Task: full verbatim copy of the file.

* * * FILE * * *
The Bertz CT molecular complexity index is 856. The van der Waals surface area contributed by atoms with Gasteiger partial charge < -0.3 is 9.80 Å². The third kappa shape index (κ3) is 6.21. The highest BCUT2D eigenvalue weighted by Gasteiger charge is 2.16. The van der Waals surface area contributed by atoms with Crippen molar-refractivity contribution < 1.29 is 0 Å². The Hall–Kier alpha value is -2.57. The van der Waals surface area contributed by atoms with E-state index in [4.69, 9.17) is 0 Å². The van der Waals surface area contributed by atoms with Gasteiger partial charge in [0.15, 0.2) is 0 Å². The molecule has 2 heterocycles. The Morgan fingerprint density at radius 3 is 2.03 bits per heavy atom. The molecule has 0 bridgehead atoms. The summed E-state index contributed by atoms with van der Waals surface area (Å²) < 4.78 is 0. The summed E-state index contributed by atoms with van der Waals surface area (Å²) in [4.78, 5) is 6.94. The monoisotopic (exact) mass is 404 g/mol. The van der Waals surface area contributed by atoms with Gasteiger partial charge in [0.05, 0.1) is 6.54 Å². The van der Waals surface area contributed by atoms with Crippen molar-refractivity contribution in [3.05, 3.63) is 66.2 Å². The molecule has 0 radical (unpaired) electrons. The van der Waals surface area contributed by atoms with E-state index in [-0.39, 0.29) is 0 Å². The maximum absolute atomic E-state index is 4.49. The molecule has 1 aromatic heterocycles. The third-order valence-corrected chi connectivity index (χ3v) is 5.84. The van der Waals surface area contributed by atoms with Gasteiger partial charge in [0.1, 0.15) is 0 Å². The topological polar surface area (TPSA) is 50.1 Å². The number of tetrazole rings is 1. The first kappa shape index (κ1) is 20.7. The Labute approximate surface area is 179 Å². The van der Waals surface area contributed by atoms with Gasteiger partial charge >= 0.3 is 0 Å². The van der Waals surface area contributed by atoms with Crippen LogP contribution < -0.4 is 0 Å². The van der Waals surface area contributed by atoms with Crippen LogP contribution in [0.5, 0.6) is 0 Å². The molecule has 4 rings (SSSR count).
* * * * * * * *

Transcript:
The Bertz CT molecular complexity index is 856. The van der Waals surface area contributed by atoms with Gasteiger partial charge < -0.3 is 9.80 Å². The third kappa shape index (κ3) is 6.21. The highest BCUT2D eigenvalue weighted by Gasteiger charge is 2.16. The van der Waals surface area contributed by atoms with Crippen molar-refractivity contribution < 1.29 is 0 Å². The Hall–Kier alpha value is -2.57. The van der Waals surface area contributed by atoms with E-state index in [4.69, 9.17) is 0 Å². The van der Waals surface area contributed by atoms with Gasteiger partial charge in [0.15, 0.2) is 0 Å². The molecule has 2 heterocycles. The Morgan fingerprint density at radius 3 is 2.03 bits per heavy atom. The molecule has 0 bridgehead atoms. The summed E-state index contributed by atoms with van der Waals surface area (Å²) < 4.78 is 0. The summed E-state index contributed by atoms with van der Waals surface area (Å²) in [4.78, 5) is 6.94. The monoisotopic (exact) mass is 404 g/mol. The van der Waals surface area contributed by atoms with Gasteiger partial charge in [0.05, 0.1) is 6.54 Å². The van der Waals surface area contributed by atoms with Crippen molar-refractivity contribution in [3.05, 3.63) is 66.2 Å². The molecule has 0 radical (unpaired) electrons. The van der Waals surface area contributed by atoms with E-state index in [-0.39, 0.29) is 0 Å². The maximum absolute atomic E-state index is 4.49. The molecule has 1 aromatic heterocycles. The third-order valence-corrected chi connectivity index (χ3v) is 5.84. The van der Waals surface area contributed by atoms with Gasteiger partial charge in [0.1, 0.15) is 0 Å². The topological polar surface area (TPSA) is 50.1 Å². The number of tetrazole rings is 1. The first kappa shape index (κ1) is 20.7. The Labute approximate surface area is 179 Å². The van der Waals surface area contributed by atoms with Gasteiger partial charge >= 0.3 is 0 Å². The van der Waals surface area contributed by atoms with Crippen LogP contribution < -0.4 is 0 Å². The van der Waals surface area contributed by atoms with Crippen LogP contribution in [0.5, 0.6) is 0 Å². The molecule has 4 rings (SSSR count).